Federal Judge Uses Hobby Lobby To Excuse Testimony In Child Labor Case

U.S. Supreme Court Associate Justices Samuel Alito, right, and Antonin Scalia after a panel discussion on "Judicial Independence" at the Italian American Foundation Convention in Washington, Saturday, Oct. 21, 2006.... U.S. Supreme Court Associate Justices Samuel Alito, right, and Antonin Scalia after a panel discussion on "Judicial Independence" at the Italian American Foundation Convention in Washington, Saturday, Oct. 21, 2006. (AP Photo/Lawrence Jackson) MORE LESS
Start your day with TPM.
Sign up for the Morning Memo newsletter

A federal judge in Utah has ruled that a member of a fundamentalist offshoot of the Mormon faith may refuse to answer questions in a child labor investigation as a result of the Hobby Lobby ruling on birth control.

The Sept. 11 decision by U.S. District Court Judge David Sam says Vergel Steed, who belongs to the Fundamentalist Church of Jesus Christ of Latter-Day Saints (FLDS), doesn’t have to comply with a federal subpoena because naming church leaders would violate his religious freedom.

As the basis for his conclusion, the judge cited Hobby Lobby decisions by the Supreme Court and 10th Circuit Court of Appeals, which said the Religious Freedom Restoration Act shields people from having to obey laws that substantially burden their religious practices.

“It is not for the Court to ‘inquir[e] into the theological merit of the belief in question’,” Sam wrote, citing Hobby Lobby. “The Court’s ‘only task is to determine whether the claimant’s belief is sincere, and if so, whether the government has applied substantial pressure on the claimant to violate that belief.'”

The judge was referring to the 1993 statute, which says laws that violate religious liberty be narrowly tailored to meet a compelling governmental interest. The Supreme Court interpreted that law broadly by a 5-4 majority in Hobby Lobby when it said owners of closely held corporations may opt out of a law requiring coverage of contraceptives in their insurance plans.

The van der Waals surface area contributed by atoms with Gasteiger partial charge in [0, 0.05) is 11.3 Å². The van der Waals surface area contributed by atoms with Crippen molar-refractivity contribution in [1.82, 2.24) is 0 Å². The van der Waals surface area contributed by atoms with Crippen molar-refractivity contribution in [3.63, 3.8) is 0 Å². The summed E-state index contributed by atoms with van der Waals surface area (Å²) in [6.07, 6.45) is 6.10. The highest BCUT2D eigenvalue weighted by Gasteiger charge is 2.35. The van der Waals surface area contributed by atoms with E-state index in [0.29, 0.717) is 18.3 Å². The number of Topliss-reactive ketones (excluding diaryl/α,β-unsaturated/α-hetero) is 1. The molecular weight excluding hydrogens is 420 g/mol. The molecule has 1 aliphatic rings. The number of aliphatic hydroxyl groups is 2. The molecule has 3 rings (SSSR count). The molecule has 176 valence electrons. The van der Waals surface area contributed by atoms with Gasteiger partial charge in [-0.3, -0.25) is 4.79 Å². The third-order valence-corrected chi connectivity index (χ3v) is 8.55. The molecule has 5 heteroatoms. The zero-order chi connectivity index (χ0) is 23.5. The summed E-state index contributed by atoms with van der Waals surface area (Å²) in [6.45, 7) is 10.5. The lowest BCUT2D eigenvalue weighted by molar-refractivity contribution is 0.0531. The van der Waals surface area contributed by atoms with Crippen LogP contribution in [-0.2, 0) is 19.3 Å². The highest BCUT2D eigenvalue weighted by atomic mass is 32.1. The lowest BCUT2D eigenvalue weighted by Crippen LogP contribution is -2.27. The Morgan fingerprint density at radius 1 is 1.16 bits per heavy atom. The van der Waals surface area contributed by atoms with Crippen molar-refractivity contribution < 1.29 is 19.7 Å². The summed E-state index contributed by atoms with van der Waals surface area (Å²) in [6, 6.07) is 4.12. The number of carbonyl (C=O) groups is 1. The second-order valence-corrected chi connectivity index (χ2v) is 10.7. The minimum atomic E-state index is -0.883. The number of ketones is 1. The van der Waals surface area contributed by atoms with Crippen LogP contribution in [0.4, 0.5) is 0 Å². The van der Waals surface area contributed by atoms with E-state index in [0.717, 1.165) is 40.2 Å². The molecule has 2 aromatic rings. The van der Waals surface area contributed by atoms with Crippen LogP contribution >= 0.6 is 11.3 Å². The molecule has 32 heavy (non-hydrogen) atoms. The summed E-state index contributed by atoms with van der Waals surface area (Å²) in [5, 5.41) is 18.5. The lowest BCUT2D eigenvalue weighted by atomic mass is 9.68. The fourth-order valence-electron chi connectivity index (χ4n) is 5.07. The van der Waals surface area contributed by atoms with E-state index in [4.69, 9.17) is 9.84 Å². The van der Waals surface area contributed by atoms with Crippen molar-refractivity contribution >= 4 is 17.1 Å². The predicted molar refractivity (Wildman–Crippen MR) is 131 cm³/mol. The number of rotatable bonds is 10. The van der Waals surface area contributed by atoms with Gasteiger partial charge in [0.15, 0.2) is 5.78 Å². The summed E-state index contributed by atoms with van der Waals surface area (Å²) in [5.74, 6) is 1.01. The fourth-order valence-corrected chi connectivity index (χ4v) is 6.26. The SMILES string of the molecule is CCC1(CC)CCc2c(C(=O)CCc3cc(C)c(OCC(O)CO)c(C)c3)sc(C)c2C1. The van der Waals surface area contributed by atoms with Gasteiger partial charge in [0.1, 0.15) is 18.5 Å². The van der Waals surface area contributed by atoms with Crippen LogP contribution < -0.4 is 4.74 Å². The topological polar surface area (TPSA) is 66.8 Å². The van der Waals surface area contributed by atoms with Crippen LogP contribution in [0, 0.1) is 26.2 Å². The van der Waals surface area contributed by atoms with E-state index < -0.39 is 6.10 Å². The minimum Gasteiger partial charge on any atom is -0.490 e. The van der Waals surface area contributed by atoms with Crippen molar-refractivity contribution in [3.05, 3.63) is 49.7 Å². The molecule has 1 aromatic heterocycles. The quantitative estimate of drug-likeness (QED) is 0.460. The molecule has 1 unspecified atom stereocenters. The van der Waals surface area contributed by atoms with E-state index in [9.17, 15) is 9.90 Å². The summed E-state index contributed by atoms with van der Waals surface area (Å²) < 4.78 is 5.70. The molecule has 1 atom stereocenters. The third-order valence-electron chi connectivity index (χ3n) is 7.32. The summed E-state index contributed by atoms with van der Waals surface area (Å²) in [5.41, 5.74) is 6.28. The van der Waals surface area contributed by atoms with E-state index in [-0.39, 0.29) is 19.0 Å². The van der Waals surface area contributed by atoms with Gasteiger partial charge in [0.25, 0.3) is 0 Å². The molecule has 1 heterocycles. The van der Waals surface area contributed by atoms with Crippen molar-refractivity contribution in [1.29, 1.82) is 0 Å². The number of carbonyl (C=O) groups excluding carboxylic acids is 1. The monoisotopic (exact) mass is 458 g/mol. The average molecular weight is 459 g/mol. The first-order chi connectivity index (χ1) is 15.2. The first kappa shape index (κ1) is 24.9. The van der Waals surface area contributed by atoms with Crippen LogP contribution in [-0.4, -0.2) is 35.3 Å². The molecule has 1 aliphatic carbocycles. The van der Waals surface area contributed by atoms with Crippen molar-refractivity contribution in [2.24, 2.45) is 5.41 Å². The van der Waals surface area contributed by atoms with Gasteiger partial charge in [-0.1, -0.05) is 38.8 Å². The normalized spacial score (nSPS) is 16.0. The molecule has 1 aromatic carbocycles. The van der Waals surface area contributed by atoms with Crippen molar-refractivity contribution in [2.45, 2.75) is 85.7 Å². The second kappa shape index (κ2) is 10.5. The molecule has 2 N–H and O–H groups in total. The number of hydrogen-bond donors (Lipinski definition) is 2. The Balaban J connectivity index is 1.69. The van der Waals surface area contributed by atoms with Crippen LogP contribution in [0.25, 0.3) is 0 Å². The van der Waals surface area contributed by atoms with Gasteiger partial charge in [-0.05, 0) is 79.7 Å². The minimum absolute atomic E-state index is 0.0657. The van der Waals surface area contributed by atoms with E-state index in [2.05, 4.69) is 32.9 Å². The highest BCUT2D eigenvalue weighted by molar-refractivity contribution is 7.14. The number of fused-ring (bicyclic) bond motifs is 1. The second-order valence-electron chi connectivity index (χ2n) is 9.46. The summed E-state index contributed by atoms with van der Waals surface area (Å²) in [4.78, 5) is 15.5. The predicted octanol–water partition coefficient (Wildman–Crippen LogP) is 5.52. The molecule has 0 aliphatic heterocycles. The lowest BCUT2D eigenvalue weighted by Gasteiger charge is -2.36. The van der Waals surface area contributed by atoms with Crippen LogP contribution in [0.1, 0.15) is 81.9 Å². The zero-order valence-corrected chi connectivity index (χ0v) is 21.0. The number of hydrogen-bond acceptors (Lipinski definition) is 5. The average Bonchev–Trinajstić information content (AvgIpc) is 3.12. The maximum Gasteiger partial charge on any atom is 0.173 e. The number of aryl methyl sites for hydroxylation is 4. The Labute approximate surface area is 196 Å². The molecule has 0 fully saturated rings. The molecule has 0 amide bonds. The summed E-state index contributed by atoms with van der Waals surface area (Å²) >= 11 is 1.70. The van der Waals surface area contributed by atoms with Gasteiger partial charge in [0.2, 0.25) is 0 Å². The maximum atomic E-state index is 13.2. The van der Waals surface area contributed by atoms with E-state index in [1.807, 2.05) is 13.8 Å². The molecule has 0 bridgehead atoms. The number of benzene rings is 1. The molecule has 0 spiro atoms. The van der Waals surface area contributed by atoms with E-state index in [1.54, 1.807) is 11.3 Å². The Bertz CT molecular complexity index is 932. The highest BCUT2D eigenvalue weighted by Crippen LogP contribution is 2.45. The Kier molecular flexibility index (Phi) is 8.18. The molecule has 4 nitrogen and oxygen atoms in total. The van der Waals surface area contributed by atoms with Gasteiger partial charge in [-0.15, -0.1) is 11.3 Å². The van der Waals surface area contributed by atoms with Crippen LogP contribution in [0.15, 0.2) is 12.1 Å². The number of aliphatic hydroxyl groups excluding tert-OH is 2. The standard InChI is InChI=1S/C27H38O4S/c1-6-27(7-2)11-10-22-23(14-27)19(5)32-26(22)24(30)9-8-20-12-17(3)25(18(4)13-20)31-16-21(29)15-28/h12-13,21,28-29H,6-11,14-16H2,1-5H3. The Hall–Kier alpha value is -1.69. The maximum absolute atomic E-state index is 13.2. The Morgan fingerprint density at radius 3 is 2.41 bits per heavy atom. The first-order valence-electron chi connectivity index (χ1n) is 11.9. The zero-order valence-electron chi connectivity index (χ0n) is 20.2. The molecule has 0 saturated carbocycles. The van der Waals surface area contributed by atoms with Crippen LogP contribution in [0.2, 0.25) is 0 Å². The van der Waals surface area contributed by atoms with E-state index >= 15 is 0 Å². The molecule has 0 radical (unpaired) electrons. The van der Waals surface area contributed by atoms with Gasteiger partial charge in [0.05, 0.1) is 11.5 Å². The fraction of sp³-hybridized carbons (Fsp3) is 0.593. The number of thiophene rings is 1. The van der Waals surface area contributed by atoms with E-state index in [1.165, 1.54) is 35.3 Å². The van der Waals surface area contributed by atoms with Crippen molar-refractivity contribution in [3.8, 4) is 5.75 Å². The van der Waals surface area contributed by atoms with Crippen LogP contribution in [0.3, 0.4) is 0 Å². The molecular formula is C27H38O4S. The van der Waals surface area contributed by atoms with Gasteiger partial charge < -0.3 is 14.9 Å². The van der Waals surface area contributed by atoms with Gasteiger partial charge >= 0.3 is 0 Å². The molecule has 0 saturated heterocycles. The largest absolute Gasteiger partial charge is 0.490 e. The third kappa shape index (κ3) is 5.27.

“[I]t is clear that Mr. Steed has raised the very defenses available under RFRA,” Sam wrote in his ruling, arguing that the government did not use the “least-restrictive means” to get what it wanted. The judge said the government may instead acquire the information it seeks about FLDS and Paragon Contractors, which are implicated in a 2012 incident involving children working in a field, by speaking to others “who contracted to manage the pecan ranch.”

Erwin Chemerinsky, the Dean of UC-Irvine School of Law, said Sam’s decision reveals the pitfalls of Hobby Lobby, calling it “stunning” and contrary to precedent for a judge to use RFRA to let a person get out of testifying.

“I think it is quite predictable that the court’s decision in Hobby Lobby would open the door to such claims of an exemption from laws for religious reasons,” he said. “I fear it is just the start of cases of people claiming religious exemptions from general laws.”

Adam Winkler, a law professor at UCLA, said the ruling shows how “Hobby Lobby threatens to make religious believers a law unto themselves.”

In her written dissent, Justice Ruth Bader Ginsburg warned that the Court, in Hobby Lobby, had “ventured into a minefield.”

Perez v. Paragon Contractors

Latest DC

Notable Replies

  1. And awwaaaaaaaay we go!

  2. We’re living in Mitt Romney’s America in spite of him losing the election.

  3. Avatar for marby marby says:

    Ruth Bader Ginsberg’s words get proved true again!

  4. Republicans finally find a way to protect American jobs.

  5. There’s nothing to worry about. The SCOTUS knew exactly what they were doing with Hobby Lobby. Religious exemptions are required…provided they’re for the right religions (ie. Mormons, Jews, Hindus, etc. need not apply).

    As to the cognitive dissonance of that position with the separation of church and state?

    No comment from the court.

Continue the discussion at forums.talkingpointsmemo.com

114 more replies


Avatar for alphadad Avatar for paulw Avatar for sandi Avatar for runfastandwin Avatar for austin_dave Avatar for darrius Avatar for ncsteve Avatar for asanders91360 Avatar for Mitch Avatar for joan59 Avatar for thepsyker Avatar for tetrisd Avatar for dd40 Avatar for egyptsteve Avatar for daveyjones64 Avatar for tamdai Avatar for pippenpippen Avatar for jeffrey Avatar for khaaannn Avatar for smokinthegotp Avatar for occamsrazor2 Avatar for tsp Avatar for jim3k Avatar for 62fender

Continue Discussion
Masthead Masthead
Founder & Editor-in-Chief:
Executive Editor:
Managing Editor:
Associate Editor:
Editor at Large:
General Counsel:
Head of Product:
Director of Technology:
Associate Publisher:
Front End Developer:
Senior Designer: